By Ndidichukwu Odoh

Annually about 53 million cases of Malaria is recorded in Nigeria, 9 out of the people infected die every one hour, Nigeria’s National Malaria Elimination Programme has said.

Malaria elimination in Nigeria would be possible if there is improved sanitation and behavioural change among the people, however, the National Malaria Elimination Programme which is responsible for management and elimination of Malaria in Nigeria says low funding to the program makes it difficult to achieve its goals.

Approximately N168.71bn ($551,354,810) is needed to fill funding gap for the provision of vaccine, mosquito nets, medicine and injection in the nation’s quest to eradicate malaria by the year 2020.

In a media parley on Monday in Abuja, The Deputy Director, NMEP, Tim Obot, said Malaria kills about 81,640 people every year.

The NMEP fears that the huge funding gap could increase morbidity and mortality in the country, at the moment, the Federal Government and International Agencies sponsors programs but the needs are much more higher than the resources available to NMEP.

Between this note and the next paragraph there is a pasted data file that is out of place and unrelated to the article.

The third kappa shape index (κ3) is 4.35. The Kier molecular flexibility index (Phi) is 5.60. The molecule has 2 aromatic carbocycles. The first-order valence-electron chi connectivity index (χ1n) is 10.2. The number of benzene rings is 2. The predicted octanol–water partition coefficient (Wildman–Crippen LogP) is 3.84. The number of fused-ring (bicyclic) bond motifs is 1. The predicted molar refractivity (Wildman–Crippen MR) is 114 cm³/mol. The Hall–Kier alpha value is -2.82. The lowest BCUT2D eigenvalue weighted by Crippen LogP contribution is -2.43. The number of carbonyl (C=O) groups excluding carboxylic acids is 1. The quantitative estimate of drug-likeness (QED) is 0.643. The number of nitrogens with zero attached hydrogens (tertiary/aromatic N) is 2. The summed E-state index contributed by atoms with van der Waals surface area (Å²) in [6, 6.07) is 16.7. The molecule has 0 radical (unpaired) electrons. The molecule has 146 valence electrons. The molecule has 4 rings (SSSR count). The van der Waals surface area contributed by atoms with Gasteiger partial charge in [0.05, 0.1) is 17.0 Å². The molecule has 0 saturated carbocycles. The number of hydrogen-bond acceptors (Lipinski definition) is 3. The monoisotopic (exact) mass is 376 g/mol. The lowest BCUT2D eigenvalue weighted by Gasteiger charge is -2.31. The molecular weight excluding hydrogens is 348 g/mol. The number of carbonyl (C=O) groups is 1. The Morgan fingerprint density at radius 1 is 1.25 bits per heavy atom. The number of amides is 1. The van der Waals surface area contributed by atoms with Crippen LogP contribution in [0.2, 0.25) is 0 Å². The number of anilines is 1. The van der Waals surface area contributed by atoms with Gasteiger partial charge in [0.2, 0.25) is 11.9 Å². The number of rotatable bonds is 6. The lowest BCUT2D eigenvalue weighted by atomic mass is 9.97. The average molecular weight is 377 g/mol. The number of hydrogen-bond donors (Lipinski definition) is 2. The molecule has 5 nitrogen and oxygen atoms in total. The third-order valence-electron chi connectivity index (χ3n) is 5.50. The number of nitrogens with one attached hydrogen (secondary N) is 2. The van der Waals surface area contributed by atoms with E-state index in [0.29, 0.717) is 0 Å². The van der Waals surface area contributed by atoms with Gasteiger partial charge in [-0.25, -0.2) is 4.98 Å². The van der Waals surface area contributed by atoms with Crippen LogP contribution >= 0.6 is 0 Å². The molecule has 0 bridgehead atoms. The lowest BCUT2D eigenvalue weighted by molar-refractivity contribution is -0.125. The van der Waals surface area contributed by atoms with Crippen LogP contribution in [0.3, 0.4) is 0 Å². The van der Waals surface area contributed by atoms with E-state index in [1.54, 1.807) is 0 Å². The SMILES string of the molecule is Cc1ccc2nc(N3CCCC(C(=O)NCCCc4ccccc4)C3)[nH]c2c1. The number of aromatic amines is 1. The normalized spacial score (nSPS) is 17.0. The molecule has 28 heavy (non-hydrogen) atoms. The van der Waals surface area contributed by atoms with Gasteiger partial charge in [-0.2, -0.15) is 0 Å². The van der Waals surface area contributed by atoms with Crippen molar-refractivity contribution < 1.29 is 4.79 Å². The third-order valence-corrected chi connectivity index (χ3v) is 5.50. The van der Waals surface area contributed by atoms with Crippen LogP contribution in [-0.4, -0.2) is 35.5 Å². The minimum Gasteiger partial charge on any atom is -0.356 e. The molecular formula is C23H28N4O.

One of the concerns to the NMEP is that “poor health due to poor management of malaria prevalence across Nigeria could also have adverse effect on the nation’s economic development” Obot noted.

Tax and other waivers which could cost up to N596.58bn is made available by the Nigerian Government for anti-malaria commodities procured under the global fund malaria grant and procurement of other drugs. Obot, however, said that investment in malaria eradication programme by global donors and the Federal Government had waned in recent time.

The NMEP reports that between 2016 and 2017, Nigeria contribution dropped considerably, leaving a huge gap in malaria eradication campaign.

The NMEP National Coordinator, Bala Mohammed, said although Nigeria made significant gains in the control of malaria, the gains were being lost.

“For us to ensure that we can walk into a health facility and get treatment after being tested positive for malaria, we have to fill the present huge gap of $551,354,810 (N168.71bn) that we have. There are 13 states that are without support in Nigeria. The Nigerian government has to look for support from global partners including the Africa Development Bank, World Health Organisation, and United States Agency for International Development. Talk on that is still going on. Those states need $350m (N126bn) for the malaria pragmatic needs.” He added.

 

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